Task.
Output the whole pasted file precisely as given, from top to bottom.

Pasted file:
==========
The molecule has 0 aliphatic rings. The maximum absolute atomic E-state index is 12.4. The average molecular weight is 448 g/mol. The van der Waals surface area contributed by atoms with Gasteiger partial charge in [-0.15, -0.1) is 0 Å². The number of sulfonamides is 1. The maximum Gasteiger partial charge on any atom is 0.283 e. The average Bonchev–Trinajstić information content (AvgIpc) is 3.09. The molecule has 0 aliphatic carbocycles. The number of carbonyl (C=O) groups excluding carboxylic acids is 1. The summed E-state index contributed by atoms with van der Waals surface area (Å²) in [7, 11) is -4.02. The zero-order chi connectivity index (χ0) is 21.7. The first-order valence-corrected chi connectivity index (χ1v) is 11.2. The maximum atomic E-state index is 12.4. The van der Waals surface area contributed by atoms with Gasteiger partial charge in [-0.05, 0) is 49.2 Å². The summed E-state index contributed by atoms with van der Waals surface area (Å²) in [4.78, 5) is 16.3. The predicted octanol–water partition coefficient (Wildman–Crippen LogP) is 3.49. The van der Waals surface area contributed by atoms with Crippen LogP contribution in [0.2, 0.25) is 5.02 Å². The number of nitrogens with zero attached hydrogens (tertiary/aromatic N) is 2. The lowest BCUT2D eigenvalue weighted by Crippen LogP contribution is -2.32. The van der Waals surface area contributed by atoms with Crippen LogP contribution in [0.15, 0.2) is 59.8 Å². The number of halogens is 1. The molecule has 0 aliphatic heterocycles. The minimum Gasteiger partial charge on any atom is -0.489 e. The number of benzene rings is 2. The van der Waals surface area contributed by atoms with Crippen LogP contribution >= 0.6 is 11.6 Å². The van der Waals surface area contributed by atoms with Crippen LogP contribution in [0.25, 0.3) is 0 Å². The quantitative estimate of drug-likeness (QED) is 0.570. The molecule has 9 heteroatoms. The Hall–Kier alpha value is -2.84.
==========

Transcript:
The molecule has 0 aliphatic rings. The maximum absolute atomic E-state index is 12.4. The average molecular weight is 448 g/mol. The van der Waals surface area contributed by atoms with Gasteiger partial charge in [-0.15, -0.1) is 0 Å². The number of sulfonamides is 1. The maximum Gasteiger partial charge on any atom is 0.283 e. The average Bonchev–Trinajstić information content (AvgIpc) is 3.09. The molecule has 0 aliphatic carbocycles. The number of carbonyl (C=O) groups excluding carboxylic acids is 1. The summed E-state index contributed by atoms with van der Waals surface area (Å²) in [7, 11) is -4.02. The zero-order chi connectivity index (χ0) is 21.7. The first-order valence-corrected chi connectivity index (χ1v) is 11.2. The maximum atomic E-state index is 12.4. The van der Waals surface area contributed by atoms with Gasteiger partial charge in [-0.05, 0) is 49.2 Å². The summed E-state index contributed by atoms with van der Waals surface area (Å²) in [4.78, 5) is 16.3. The predicted octanol–water partition coefficient (Wildman–Crippen LogP) is 3.49. The van der Waals surface area contributed by atoms with Crippen LogP contribution in [0.2, 0.25) is 5.02 Å². The number of nitrogens with zero attached hydrogens (tertiary/aromatic N) is 2. The lowest BCUT2D eigenvalue weighted by Crippen LogP contribution is -2.32. The van der Waals surface area contributed by atoms with Crippen LogP contribution in [0.15, 0.2) is 59.8 Å². The number of halogens is 1. The molecule has 0 aliphatic heterocycles. The minimum Gasteiger partial charge on any atom is -0.489 e. The number of benzene rings is 2. The van der Waals surface area contributed by atoms with Crippen LogP contribution >= 0.6 is 11.6 Å². The van der Waals surface area contributed by atoms with Crippen LogP contribution in [0.25, 0.3) is 0 Å². The quantitative estimate of drug-likeness (QED) is 0.570. The molecule has 9 heteroatoms. The Hall–Kier alpha value is -2.84.